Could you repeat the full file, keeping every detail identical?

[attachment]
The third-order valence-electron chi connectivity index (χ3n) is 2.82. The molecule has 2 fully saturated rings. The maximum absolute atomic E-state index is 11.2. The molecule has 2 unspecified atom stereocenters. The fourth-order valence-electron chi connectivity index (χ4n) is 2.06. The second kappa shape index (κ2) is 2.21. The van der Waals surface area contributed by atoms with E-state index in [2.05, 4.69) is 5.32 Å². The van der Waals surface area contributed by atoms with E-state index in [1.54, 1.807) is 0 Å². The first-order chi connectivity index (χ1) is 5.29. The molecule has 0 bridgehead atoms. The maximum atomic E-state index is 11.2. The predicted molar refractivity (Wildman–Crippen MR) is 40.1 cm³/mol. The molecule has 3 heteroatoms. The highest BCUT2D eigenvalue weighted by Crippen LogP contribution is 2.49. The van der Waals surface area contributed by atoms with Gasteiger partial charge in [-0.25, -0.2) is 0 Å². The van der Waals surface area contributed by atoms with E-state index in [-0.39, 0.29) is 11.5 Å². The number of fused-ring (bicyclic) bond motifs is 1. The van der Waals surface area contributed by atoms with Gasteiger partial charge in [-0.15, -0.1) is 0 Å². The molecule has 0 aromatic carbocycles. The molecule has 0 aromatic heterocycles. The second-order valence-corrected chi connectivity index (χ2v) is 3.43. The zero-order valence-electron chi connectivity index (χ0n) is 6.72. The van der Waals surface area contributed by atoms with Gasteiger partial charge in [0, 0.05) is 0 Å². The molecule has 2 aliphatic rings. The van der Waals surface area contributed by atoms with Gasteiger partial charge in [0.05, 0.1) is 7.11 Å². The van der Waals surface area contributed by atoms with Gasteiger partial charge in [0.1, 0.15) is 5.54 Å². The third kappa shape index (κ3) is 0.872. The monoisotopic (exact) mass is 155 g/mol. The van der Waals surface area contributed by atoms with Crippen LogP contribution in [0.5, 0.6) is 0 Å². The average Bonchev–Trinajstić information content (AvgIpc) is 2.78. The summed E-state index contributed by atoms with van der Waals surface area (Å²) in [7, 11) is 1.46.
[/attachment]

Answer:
The third-order valence-electron chi connectivity index (χ3n) is 2.82. The molecule has 2 fully saturated rings. The maximum absolute atomic E-state index is 11.2. The molecule has 2 unspecified atom stereocenters. The fourth-order valence-electron chi connectivity index (χ4n) is 2.06. The second kappa shape index (κ2) is 2.21. The van der Waals surface area contributed by atoms with E-state index in [2.05, 4.69) is 5.32 Å². The van der Waals surface area contributed by atoms with E-state index in [1.54, 1.807) is 0 Å². The first-order chi connectivity index (χ1) is 5.29. The molecule has 0 bridgehead atoms. The maximum atomic E-state index is 11.2. The predicted molar refractivity (Wildman–Crippen MR) is 40.1 cm³/mol. The molecule has 3 heteroatoms. The highest BCUT2D eigenvalue weighted by Crippen LogP contribution is 2.49. The van der Waals surface area contributed by atoms with Gasteiger partial charge in [-0.25, -0.2) is 0 Å². The van der Waals surface area contributed by atoms with E-state index in [-0.39, 0.29) is 11.5 Å². The number of fused-ring (bicyclic) bond motifs is 1. The van der Waals surface area contributed by atoms with Gasteiger partial charge in [-0.15, -0.1) is 0 Å². The molecule has 0 aromatic carbocycles. The molecule has 0 aromatic heterocycles. The second-order valence-corrected chi connectivity index (χ2v) is 3.43. The zero-order valence-electron chi connectivity index (χ0n) is 6.72. The van der Waals surface area contributed by atoms with Gasteiger partial charge in [0, 0.05) is 0 Å². The molecule has 2 aliphatic rings. The van der Waals surface area contributed by atoms with Gasteiger partial charge in [0.05, 0.1) is 7.11 Å². The van der Waals surface area contributed by atoms with Gasteiger partial charge in [0.1, 0.15) is 5.54 Å². The third kappa shape index (κ3) is 0.872. The monoisotopic (exact) mass is 155 g/mol. The van der Waals surface area contributed by atoms with Crippen LogP contribution in [0.5, 0.6) is 0 Å². The average Bonchev–Trinajstić information content (AvgIpc) is 2.78. The summed E-state index contributed by atoms with van der Waals surface area (Å²) in [7, 11) is 1.46.